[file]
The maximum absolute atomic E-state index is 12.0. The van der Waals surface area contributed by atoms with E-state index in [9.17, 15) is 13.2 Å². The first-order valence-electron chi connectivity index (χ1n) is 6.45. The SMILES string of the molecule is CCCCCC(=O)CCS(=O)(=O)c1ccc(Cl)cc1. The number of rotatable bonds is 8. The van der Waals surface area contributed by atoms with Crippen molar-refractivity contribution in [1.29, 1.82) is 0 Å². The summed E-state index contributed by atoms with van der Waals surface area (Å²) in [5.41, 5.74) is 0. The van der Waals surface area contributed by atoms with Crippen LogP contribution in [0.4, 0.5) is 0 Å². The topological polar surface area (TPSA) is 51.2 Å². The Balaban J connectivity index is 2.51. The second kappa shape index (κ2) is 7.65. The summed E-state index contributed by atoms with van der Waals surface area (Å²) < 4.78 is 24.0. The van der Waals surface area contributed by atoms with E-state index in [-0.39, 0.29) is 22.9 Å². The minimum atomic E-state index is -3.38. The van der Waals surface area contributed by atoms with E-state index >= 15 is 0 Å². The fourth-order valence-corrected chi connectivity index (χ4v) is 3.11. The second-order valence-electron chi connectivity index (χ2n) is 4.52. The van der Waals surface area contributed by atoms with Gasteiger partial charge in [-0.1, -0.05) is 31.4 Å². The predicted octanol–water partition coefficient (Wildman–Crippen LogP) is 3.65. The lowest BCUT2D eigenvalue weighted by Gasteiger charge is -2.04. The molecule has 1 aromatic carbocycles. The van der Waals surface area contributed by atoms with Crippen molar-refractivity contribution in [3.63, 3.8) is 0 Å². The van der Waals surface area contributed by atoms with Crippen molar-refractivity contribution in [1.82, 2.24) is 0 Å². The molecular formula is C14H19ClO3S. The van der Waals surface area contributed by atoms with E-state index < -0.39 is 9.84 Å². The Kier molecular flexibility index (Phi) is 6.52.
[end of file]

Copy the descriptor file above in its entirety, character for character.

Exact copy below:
The maximum absolute atomic E-state index is 12.0. The van der Waals surface area contributed by atoms with E-state index in [9.17, 15) is 13.2 Å². The first-order valence-electron chi connectivity index (χ1n) is 6.45. The SMILES string of the molecule is CCCCCC(=O)CCS(=O)(=O)c1ccc(Cl)cc1. The number of rotatable bonds is 8. The van der Waals surface area contributed by atoms with Crippen molar-refractivity contribution in [1.29, 1.82) is 0 Å². The summed E-state index contributed by atoms with van der Waals surface area (Å²) in [5.41, 5.74) is 0. The van der Waals surface area contributed by atoms with Crippen LogP contribution in [0.4, 0.5) is 0 Å². The topological polar surface area (TPSA) is 51.2 Å². The Balaban J connectivity index is 2.51. The second kappa shape index (κ2) is 7.65. The summed E-state index contributed by atoms with van der Waals surface area (Å²) < 4.78 is 24.0. The van der Waals surface area contributed by atoms with E-state index in [-0.39, 0.29) is 22.9 Å². The minimum atomic E-state index is -3.38. The van der Waals surface area contributed by atoms with E-state index >= 15 is 0 Å². The fourth-order valence-corrected chi connectivity index (χ4v) is 3.11. The second-order valence-electron chi connectivity index (χ2n) is 4.52. The van der Waals surface area contributed by atoms with Gasteiger partial charge in [-0.1, -0.05) is 31.4 Å². The predicted octanol–water partition coefficient (Wildman–Crippen LogP) is 3.65. The lowest BCUT2D eigenvalue weighted by Gasteiger charge is -2.04. The molecule has 1 aromatic carbocycles. The van der Waals surface area contributed by atoms with Crippen molar-refractivity contribution in [3.63, 3.8) is 0 Å². The van der Waals surface area contributed by atoms with Crippen molar-refractivity contribution in [1.82, 2.24) is 0 Å². The molecular formula is C14H19ClO3S. The van der Waals surface area contributed by atoms with E-state index < -0.39 is 9.84 Å². The Kier molecular flexibility index (Phi) is 6.52.